A recent FT Alphaville article considers the state of play in the ongoing transition from LIBOR and usefully focuses on the market impacts. For those contending with varying degrees of regulatory pressure to move their business to alternative rates, the 'on the ground' realities of the transition continue to be challenging.
We published an article a year to the day prior to the FCA's recent major announcement on LIBOR's cessation (on which we later commented: The coming end of LIBOR). In it, we considered the promotion of 'SONIA compounded in arrears' as the default alternative to LIBOR for sterling derivatives, bonds and bilateral and syndicated loan markets. We have since witnessed noteworthy shifts in this direction. The loan market has taken the longest to get onboard (for good reasons of history and complexity), but the Working Group on Sterling Risk-Free Reference Rates' end-Q1 2021 milestone, for the market to cease initiation of new GBP LIBOR-linked loans, appears to have had the desired effect. Whilst other (acceptable) alternatives are available, the breadth and depth of use of 'SONIA compounded in arrears' grows daily.
We also addressed the Working Group's and regulators' unease that, should the use of a forward-looking term reference rate derived from SONIA become widespread, it might reintroduce structural vulnerabilities similar to those associated with LIBOR. Highlighting the global nature of the LIBOR transition, the FT Alphaville piece raises the same issue in relation to the US loan market - noting that the use of a forward-looking term reference rate derived from SOFR (the chosen Risk-free Rate (RFR) for USD) may become significantly more widespread than the fairly narrow uses recommended for an equivalent SONIA term rate for GBP.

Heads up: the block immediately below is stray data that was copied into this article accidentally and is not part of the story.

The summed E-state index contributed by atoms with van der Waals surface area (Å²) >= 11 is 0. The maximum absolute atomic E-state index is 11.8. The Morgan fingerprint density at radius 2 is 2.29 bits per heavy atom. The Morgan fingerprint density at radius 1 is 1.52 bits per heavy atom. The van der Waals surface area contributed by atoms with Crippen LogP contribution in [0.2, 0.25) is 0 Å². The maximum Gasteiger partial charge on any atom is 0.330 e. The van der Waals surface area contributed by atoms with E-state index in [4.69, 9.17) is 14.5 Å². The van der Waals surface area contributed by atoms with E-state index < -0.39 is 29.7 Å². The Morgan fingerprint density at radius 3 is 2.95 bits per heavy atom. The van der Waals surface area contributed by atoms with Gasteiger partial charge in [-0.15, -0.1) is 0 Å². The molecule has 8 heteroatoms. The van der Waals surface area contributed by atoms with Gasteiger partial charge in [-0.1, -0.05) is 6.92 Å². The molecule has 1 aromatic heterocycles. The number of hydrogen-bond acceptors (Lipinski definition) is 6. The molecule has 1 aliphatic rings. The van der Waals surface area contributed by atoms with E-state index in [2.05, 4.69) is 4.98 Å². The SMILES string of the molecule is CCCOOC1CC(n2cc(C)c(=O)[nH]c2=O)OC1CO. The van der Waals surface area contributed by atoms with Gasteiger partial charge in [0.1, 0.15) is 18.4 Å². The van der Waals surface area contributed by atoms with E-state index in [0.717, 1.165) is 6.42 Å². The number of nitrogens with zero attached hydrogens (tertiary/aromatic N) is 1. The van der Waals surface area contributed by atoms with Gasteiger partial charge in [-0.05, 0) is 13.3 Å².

There is still some way to go before a full suite of market standards for the use of RFRs is established (1) for each LIBOR currency (GBP, USD, EUR, CHF and JPY), (2) for all relevant products and (3) in both domestic and international markets. Indeed, chosen RFRs need not provide the sole 'winner' in every case: to cater for demand across the multifarious US loan market, lenders are expressing serious interest in credit sensitive as well as forward-looking rates for USD, such that SOFR is not the only show in town.
This particularly uncertain landscape in the US can be pointedly contrasted with the tentative but increasing use of 'SOFR compounded in arrears' for European loan facilities that might be drawn in USD. All of this adds to already notable transatlantic divergence - most obviously displayed by the currency-specific timelines to LIBOR cessation that were announced in March (see The coming end of LIBOR). This is causing some difficulties for lenders and borrowers active in both the US and European loan markets and used to more consistency when executing transactions.
So the situation in the US is different. Those involved in the transition, official and otherwise, are more open to using a forward-looking, or term, rate in a wider number of transactions.